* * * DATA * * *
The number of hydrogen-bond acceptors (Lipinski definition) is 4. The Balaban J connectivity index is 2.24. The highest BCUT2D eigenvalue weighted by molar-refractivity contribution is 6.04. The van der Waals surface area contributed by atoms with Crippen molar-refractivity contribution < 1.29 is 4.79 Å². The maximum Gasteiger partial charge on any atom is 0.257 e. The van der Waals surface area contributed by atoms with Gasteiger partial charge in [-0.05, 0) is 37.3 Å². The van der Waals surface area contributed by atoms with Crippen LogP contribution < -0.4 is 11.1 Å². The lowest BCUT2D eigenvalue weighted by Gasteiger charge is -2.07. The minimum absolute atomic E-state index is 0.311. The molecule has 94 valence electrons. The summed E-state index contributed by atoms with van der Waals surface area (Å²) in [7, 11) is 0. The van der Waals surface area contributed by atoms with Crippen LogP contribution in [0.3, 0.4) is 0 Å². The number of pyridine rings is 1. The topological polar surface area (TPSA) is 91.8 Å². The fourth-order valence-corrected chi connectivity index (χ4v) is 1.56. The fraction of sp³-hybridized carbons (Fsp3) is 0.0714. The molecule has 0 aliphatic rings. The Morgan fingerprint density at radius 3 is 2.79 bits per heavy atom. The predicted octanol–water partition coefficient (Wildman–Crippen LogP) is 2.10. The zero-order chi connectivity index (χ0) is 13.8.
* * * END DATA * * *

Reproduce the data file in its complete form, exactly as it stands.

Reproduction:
The number of hydrogen-bond acceptors (Lipinski definition) is 4. The Balaban J connectivity index is 2.24. The highest BCUT2D eigenvalue weighted by molar-refractivity contribution is 6.04. The van der Waals surface area contributed by atoms with Crippen molar-refractivity contribution < 1.29 is 4.79 Å². The maximum Gasteiger partial charge on any atom is 0.257 e. The van der Waals surface area contributed by atoms with Gasteiger partial charge in [-0.05, 0) is 37.3 Å². The van der Waals surface area contributed by atoms with Crippen LogP contribution < -0.4 is 11.1 Å². The lowest BCUT2D eigenvalue weighted by Gasteiger charge is -2.07. The minimum absolute atomic E-state index is 0.311. The molecule has 94 valence electrons. The summed E-state index contributed by atoms with van der Waals surface area (Å²) in [7, 11) is 0. The van der Waals surface area contributed by atoms with Crippen LogP contribution in [0.3, 0.4) is 0 Å². The number of pyridine rings is 1. The topological polar surface area (TPSA) is 91.8 Å². The fourth-order valence-corrected chi connectivity index (χ4v) is 1.56. The fraction of sp³-hybridized carbons (Fsp3) is 0.0714. The molecule has 0 aliphatic rings. The Morgan fingerprint density at radius 3 is 2.79 bits per heavy atom. The predicted octanol–water partition coefficient (Wildman–Crippen LogP) is 2.10. The zero-order chi connectivity index (χ0) is 13.8.